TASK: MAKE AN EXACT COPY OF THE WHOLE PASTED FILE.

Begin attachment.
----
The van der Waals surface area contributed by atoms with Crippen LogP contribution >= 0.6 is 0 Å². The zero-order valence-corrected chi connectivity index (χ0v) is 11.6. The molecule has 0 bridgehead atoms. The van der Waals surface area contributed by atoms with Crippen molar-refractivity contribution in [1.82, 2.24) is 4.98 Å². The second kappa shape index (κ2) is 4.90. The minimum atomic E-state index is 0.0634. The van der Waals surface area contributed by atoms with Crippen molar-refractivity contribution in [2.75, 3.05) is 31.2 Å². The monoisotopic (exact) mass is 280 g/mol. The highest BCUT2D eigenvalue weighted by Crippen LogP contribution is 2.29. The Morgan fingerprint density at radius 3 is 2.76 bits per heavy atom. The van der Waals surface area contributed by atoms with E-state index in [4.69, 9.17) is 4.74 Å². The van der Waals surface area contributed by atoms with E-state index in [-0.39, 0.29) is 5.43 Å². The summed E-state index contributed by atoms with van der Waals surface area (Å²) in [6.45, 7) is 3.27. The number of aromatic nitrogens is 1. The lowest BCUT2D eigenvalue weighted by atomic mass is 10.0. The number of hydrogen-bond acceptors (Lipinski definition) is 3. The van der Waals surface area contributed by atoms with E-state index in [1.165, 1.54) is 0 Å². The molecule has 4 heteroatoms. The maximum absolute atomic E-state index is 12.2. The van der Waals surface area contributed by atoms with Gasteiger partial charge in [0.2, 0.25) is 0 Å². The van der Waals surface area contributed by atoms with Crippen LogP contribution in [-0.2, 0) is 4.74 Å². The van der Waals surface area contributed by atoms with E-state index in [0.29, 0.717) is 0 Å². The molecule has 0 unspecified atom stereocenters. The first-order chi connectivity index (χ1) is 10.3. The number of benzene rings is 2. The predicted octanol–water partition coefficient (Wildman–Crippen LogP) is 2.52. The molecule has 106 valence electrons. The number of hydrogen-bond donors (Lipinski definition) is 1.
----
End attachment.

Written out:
The van der Waals surface area contributed by atoms with Crippen LogP contribution >= 0.6 is 0 Å². The zero-order valence-corrected chi connectivity index (χ0v) is 11.6. The molecule has 0 bridgehead atoms. The van der Waals surface area contributed by atoms with Crippen molar-refractivity contribution in [1.82, 2.24) is 4.98 Å². The second kappa shape index (κ2) is 4.90. The minimum atomic E-state index is 0.0634. The van der Waals surface area contributed by atoms with Crippen molar-refractivity contribution in [2.75, 3.05) is 31.2 Å². The monoisotopic (exact) mass is 280 g/mol. The highest BCUT2D eigenvalue weighted by Crippen LogP contribution is 2.29. The Morgan fingerprint density at radius 3 is 2.76 bits per heavy atom. The van der Waals surface area contributed by atoms with E-state index in [4.69, 9.17) is 4.74 Å². The van der Waals surface area contributed by atoms with E-state index in [-0.39, 0.29) is 5.43 Å². The summed E-state index contributed by atoms with van der Waals surface area (Å²) in [6.45, 7) is 3.27. The number of aromatic nitrogens is 1. The lowest BCUT2D eigenvalue weighted by atomic mass is 10.0. The number of hydrogen-bond acceptors (Lipinski definition) is 3. The van der Waals surface area contributed by atoms with E-state index in [1.165, 1.54) is 0 Å². The molecule has 4 heteroatoms. The maximum absolute atomic E-state index is 12.2. The van der Waals surface area contributed by atoms with Gasteiger partial charge in [0.2, 0.25) is 0 Å². The van der Waals surface area contributed by atoms with Crippen LogP contribution in [-0.2, 0) is 4.74 Å². The van der Waals surface area contributed by atoms with E-state index in [0.29, 0.717) is 0 Å². The molecule has 0 unspecified atom stereocenters. The first-order chi connectivity index (χ1) is 10.3. The number of benzene rings is 2. The predicted octanol–water partition coefficient (Wildman–Crippen LogP) is 2.52. The molecule has 106 valence electrons. The number of hydrogen-bond donors (Lipinski definition) is 1.